grey eye
ny times




Rock Group Finds a New Way to Sell Out


Here is some investment advice you will not hear on CNBC: put your money in a rock group.

Dozens of people have done just that, buying shares in an unusual band-and-fan venture started by the Philadelphia music group, Grey Eye Glances. Through a private offering, the "adult alternative" band raised several hundred thousand dollars to start the Grey Album, a company responsible for producing, manufacturing and promoting Grey Eye Glances' seventh album, "A Little Voodoo." Rykodisc will distribute the new CD.

The band's financing innovation comes as the big labels in the consolidated music industry, battling consumer malaise and the upheaval of online music distribution, increasingly shy away from acts that cannot sell at least 500,000 copies of an altbum. For bands without obvious mass appeal, strategies like Grey Eye Glances' "may be part of the future," said Jack Emerson, co-owner with the singer-songwriter Steve Earle of E Squared Records. "I don't think it's that different from making a movie where you've got outside investors."

The band's bassist, Eric O'Dell, a Bucknell University economics major who spent six years with a Wall Street firm, said the new company attracted more money than Grey Eye Glances had available to it during a two-album stint in the late 1990's with Mercury Records.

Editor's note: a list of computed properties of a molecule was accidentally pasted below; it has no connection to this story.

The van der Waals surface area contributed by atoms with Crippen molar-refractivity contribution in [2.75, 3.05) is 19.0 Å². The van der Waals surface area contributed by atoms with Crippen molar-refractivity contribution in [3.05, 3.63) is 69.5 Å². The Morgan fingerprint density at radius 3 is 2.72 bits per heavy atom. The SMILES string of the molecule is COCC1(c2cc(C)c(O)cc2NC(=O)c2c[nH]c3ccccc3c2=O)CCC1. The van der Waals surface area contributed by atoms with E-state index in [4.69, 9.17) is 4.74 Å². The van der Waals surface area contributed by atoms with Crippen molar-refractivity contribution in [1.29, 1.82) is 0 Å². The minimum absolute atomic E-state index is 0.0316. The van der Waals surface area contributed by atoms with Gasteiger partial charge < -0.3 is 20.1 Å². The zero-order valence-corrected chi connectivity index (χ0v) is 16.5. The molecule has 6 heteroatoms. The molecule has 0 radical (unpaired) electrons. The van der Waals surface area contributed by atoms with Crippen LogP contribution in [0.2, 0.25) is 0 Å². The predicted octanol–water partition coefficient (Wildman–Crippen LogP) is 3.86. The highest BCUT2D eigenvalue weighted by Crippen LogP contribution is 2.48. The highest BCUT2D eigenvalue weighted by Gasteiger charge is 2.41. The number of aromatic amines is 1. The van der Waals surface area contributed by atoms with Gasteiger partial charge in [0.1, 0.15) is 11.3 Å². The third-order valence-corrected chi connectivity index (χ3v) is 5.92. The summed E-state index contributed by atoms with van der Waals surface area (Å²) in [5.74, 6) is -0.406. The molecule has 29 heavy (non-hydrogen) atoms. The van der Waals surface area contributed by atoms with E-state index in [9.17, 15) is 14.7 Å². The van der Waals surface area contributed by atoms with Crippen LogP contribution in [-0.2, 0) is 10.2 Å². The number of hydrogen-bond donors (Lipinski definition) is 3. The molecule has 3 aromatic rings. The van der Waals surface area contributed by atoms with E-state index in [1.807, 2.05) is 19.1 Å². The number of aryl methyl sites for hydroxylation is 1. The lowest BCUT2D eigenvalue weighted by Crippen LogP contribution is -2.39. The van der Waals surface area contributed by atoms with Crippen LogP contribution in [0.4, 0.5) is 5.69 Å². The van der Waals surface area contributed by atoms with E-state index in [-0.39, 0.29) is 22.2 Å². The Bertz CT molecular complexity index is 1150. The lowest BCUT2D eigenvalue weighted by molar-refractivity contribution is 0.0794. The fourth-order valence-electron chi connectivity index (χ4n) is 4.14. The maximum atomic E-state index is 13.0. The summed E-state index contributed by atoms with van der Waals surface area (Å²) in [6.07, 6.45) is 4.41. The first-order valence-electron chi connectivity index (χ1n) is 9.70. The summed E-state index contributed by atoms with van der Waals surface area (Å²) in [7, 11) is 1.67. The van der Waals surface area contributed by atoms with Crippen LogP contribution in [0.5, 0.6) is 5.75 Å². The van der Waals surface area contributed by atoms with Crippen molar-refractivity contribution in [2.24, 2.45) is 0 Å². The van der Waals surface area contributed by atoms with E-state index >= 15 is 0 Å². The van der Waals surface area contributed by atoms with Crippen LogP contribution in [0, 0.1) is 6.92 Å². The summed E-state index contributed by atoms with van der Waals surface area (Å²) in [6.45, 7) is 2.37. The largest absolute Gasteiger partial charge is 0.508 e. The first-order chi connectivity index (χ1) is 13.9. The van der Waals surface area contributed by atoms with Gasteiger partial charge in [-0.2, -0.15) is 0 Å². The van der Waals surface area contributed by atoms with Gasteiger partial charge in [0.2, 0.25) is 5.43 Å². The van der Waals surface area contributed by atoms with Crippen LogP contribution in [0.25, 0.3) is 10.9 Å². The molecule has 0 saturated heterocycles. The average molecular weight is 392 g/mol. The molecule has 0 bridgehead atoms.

Potential investors were allowed to hear demos of "A Little Voodoo." The company prospectus even included a clause to prevent the band from succumbing to music industry excesses. "Some of these investors are like, `Well, what if you go nuts? What if this goes to your head and you just start spending money like Elton John, $200,000 on an outfit?' " Mr. O'Dell said.

If Grey Eye Glances finds success beyond its traditional fan-base in the Northeast and Midwest, investors could make more than just their money back. Members of the company jointly own the mechanical copyright on "A Little Voodoo." Revenue will come from CD sales and licensing of the music to, for example, television or film projects.

Most of the company's 40 members who each could invest up to $20,000 are fans. For some, the novelty of the project holds more appeal than its economic promise.

"It's a way for me and the other people who are part of this to really feel like they're a part of the band, part of their music," said Bob Smyth of West Milford, N.J., a corporate travel manager with Gant Travel Management.

Even before investing, Mr. Smyth hired the band to play at company parties. Now he hopes the group's popularity will spread.

"I would hope that even if I weren't invested," he said. "Now that I have a little piece of the action, I'm there. I'm pretty much walking around with a sandwich board."

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